Browns' Winslow debuts at camp

After signing 6-year deal, tight end looks to add spark to team's offense

August 12, 2004|By Ken Murray | Ken Murray,SUN STAFF

BEREA, Ohio - The Cleveland Browns' retooled offense gained some clout yesterday when precocious tight end Kellen Winslow finally arrived in training camp off a 12-day, 15-practice holdout.

Like Jeremy Shockey did with the New York Giants two years ago, Winslow is expected to elevate all phases of the Browns' attack. That anticipation was evident as teammates welcomed him with open arms.

"I'm glad to see him in here," running back Lee Suggs said. "He had to take care of some business; everybody understands that. I'm glad he's in here because he's really going to help us a lot."

The first order of business for Winslow, a 6-foot-5, 250-pound playmaker, was signing a six-year, $28 million contract that can grow to $40 million with incentives. The deal includes a $10.8 million signing bonus.

According to The Plain Dealer in Cleveland, the Browns broke the stalemate by raising their offer of guaranteed money from $13.045 million to $16.5 million and the low end of the deal from $18 million to $28 million.

"I just wanted to get my fair market value," said Winslow, 21, the son of a Hall of Fame tight end of the same name. "I was the sixth pick, but I was in an elite group."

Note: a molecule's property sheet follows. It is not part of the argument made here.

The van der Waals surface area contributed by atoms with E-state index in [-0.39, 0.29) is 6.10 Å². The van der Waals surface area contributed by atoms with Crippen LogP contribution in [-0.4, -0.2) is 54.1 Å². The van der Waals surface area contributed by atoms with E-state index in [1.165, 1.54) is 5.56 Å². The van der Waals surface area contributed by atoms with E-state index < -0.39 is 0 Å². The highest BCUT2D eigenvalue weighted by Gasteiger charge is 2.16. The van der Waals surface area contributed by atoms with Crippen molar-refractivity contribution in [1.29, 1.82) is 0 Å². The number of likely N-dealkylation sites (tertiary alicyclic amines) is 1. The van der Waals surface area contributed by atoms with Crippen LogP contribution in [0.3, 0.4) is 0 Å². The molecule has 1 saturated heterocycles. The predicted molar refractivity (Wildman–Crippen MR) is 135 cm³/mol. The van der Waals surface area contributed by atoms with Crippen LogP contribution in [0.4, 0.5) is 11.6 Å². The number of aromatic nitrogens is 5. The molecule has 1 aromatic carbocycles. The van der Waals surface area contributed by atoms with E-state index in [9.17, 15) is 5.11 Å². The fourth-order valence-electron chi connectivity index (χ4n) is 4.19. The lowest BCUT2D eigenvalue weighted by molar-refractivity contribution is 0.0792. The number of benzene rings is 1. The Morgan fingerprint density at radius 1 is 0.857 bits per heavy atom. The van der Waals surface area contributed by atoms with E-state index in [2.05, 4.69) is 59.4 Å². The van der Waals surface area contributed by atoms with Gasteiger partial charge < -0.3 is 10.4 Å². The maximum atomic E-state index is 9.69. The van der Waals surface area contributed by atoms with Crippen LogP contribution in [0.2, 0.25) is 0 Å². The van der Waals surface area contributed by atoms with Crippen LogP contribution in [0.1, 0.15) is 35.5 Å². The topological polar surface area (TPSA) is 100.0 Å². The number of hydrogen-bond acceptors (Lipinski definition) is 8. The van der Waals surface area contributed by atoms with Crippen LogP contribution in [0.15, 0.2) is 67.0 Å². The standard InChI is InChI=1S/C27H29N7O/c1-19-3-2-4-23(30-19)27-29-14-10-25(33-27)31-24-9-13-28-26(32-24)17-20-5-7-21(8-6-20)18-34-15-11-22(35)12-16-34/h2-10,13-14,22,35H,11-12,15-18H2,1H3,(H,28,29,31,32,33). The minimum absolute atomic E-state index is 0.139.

Although it's questionable whether the former Miami Hurricane will play in Saturday night's preseason opener against the Tennessee Titans, he will have a full month to prepare for his regular-season debut on Sept. 12 at home against the Ravens.

"I am very far behind," he said after his first practice with the team. "My head is spinning. I have a lot to learn."

In addition to Winslow, the Browns' offense has added a mobile quarterback in Jeff Garcia and a punishing fullback in Terrelle Smith since finishing 5-11 last year.

"Physically, he knows how to run routes, he knows how to catch the ball, and he knows how to get open," Garcia said. "To understand what we are doing offensively, that is going to be his main concern.

"[But] I have no doubt that he will be able to catch up quickly."

Baltimore Sun Articles
Please note the green-lined linked article text has been applied commercially without any involvement from our newsroom editors, reporters or any other editorial staff.